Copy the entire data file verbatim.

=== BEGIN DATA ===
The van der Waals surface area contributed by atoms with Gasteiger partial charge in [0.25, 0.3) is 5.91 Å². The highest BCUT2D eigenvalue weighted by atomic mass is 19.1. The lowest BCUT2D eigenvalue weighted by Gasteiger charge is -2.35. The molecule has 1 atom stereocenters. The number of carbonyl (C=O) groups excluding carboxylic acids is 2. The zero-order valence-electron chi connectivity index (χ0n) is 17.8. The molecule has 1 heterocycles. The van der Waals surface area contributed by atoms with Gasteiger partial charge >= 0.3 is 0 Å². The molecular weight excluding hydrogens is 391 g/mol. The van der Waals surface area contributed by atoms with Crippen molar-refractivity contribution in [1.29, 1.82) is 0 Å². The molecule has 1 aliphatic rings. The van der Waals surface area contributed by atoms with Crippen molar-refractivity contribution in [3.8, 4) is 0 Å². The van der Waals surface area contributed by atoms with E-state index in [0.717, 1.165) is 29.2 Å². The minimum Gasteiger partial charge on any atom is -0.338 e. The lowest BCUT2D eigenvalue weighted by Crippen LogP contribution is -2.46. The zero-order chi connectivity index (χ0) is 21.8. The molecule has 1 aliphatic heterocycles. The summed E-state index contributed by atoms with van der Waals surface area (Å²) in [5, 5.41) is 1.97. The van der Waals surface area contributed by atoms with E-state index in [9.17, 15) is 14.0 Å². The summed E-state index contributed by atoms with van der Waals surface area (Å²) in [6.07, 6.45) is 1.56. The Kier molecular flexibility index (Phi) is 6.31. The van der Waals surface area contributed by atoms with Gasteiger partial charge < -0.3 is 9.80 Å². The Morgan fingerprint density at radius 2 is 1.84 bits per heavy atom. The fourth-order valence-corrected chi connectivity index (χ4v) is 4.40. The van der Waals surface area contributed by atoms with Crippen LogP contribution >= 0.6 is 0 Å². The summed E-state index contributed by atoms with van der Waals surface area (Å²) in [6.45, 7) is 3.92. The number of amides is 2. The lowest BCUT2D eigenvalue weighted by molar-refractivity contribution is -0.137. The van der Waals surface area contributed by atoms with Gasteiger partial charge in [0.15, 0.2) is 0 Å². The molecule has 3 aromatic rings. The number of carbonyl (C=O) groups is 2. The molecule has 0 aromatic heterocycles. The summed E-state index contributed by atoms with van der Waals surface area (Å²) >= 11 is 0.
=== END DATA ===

The van der Waals surface area contributed by atoms with Gasteiger partial charge in [0.25, 0.3) is 5.91 Å². The highest BCUT2D eigenvalue weighted by atomic mass is 19.1. The lowest BCUT2D eigenvalue weighted by Gasteiger charge is -2.35. The molecule has 1 atom stereocenters. The number of carbonyl (C=O) groups excluding carboxylic acids is 2. The zero-order valence-electron chi connectivity index (χ0n) is 17.8. The molecule has 1 heterocycles. The van der Waals surface area contributed by atoms with Gasteiger partial charge >= 0.3 is 0 Å². The molecular weight excluding hydrogens is 391 g/mol. The van der Waals surface area contributed by atoms with Crippen molar-refractivity contribution in [1.29, 1.82) is 0 Å². The molecule has 1 aliphatic rings. The van der Waals surface area contributed by atoms with Crippen molar-refractivity contribution in [3.8, 4) is 0 Å². The van der Waals surface area contributed by atoms with E-state index in [0.717, 1.165) is 29.2 Å². The minimum Gasteiger partial charge on any atom is -0.338 e. The lowest BCUT2D eigenvalue weighted by Crippen LogP contribution is -2.46. The zero-order chi connectivity index (χ0) is 21.8. The molecule has 1 aliphatic heterocycles. The summed E-state index contributed by atoms with van der Waals surface area (Å²) in [5, 5.41) is 1.97. The van der Waals surface area contributed by atoms with E-state index in [9.17, 15) is 14.0 Å². The summed E-state index contributed by atoms with van der Waals surface area (Å²) in [6.07, 6.45) is 1.56. The Kier molecular flexibility index (Phi) is 6.31. The van der Waals surface area contributed by atoms with Gasteiger partial charge < -0.3 is 9.80 Å². The Morgan fingerprint density at radius 2 is 1.84 bits per heavy atom. The fourth-order valence-corrected chi connectivity index (χ4v) is 4.40. The van der Waals surface area contributed by atoms with Crippen LogP contribution >= 0.6 is 0 Å². The summed E-state index contributed by atoms with van der Waals surface area (Å²) in [6.45, 7) is 3.92. The number of amides is 2. The lowest BCUT2D eigenvalue weighted by molar-refractivity contribution is -0.137. The van der Waals surface area contributed by atoms with Gasteiger partial charge in [0.15, 0.2) is 0 Å². The molecule has 3 aromatic rings. The number of carbonyl (C=O) groups is 2. The molecule has 0 aromatic heterocycles. The summed E-state index contributed by atoms with van der Waals surface area (Å²) >= 11 is 0.